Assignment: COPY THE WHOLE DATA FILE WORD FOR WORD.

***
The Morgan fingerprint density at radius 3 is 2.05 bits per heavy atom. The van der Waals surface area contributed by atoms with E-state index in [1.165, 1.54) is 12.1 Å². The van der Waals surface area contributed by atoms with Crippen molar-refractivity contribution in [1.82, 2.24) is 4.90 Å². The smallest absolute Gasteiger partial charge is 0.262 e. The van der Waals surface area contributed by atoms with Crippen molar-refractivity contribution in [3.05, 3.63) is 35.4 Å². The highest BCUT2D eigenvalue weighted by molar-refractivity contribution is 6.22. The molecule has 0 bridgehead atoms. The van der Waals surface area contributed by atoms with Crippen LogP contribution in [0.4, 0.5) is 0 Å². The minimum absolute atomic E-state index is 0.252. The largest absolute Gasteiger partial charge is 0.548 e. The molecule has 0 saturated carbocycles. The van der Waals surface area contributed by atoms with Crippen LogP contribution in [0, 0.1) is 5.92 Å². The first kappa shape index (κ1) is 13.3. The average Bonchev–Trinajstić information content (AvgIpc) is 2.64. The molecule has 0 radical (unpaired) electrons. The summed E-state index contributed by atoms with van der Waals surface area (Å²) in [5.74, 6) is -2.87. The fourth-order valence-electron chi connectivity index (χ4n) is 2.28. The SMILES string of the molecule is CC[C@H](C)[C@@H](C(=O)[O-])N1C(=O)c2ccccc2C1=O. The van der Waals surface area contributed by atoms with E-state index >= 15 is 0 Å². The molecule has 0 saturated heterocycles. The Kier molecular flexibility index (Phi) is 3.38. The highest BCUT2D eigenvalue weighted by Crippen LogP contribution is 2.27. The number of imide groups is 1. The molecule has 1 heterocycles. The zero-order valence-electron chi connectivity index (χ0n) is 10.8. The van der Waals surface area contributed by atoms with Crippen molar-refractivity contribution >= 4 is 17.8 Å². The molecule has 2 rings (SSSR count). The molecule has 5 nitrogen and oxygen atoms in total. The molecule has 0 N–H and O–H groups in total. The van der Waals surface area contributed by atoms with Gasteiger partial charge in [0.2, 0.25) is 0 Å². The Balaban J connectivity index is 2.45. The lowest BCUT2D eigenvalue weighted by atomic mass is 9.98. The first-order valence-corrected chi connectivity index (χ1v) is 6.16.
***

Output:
The Morgan fingerprint density at radius 3 is 2.05 bits per heavy atom. The van der Waals surface area contributed by atoms with E-state index in [1.165, 1.54) is 12.1 Å². The van der Waals surface area contributed by atoms with Crippen molar-refractivity contribution in [1.82, 2.24) is 4.90 Å². The smallest absolute Gasteiger partial charge is 0.262 e. The van der Waals surface area contributed by atoms with Crippen molar-refractivity contribution in [3.05, 3.63) is 35.4 Å². The highest BCUT2D eigenvalue weighted by molar-refractivity contribution is 6.22. The molecule has 0 bridgehead atoms. The van der Waals surface area contributed by atoms with Crippen LogP contribution in [0.4, 0.5) is 0 Å². The minimum absolute atomic E-state index is 0.252. The largest absolute Gasteiger partial charge is 0.548 e. The molecule has 0 saturated carbocycles. The van der Waals surface area contributed by atoms with Crippen LogP contribution in [0, 0.1) is 5.92 Å². The first kappa shape index (κ1) is 13.3. The average Bonchev–Trinajstić information content (AvgIpc) is 2.64. The molecule has 0 radical (unpaired) electrons. The summed E-state index contributed by atoms with van der Waals surface area (Å²) in [5.74, 6) is -2.87. The fourth-order valence-electron chi connectivity index (χ4n) is 2.28. The SMILES string of the molecule is CC[C@H](C)[C@@H](C(=O)[O-])N1C(=O)c2ccccc2C1=O. The van der Waals surface area contributed by atoms with E-state index >= 15 is 0 Å². The molecule has 0 saturated heterocycles. The Kier molecular flexibility index (Phi) is 3.38. The highest BCUT2D eigenvalue weighted by Crippen LogP contribution is 2.27. The number of imide groups is 1. The molecule has 1 heterocycles. The zero-order valence-electron chi connectivity index (χ0n) is 10.8. The van der Waals surface area contributed by atoms with Crippen molar-refractivity contribution >= 4 is 17.8 Å². The molecule has 2 rings (SSSR count). The molecule has 5 nitrogen and oxygen atoms in total. The molecule has 0 N–H and O–H groups in total. The van der Waals surface area contributed by atoms with Gasteiger partial charge in [0.2, 0.25) is 0 Å². The Balaban J connectivity index is 2.45. The lowest BCUT2D eigenvalue weighted by atomic mass is 9.98. The first-order valence-corrected chi connectivity index (χ1v) is 6.16.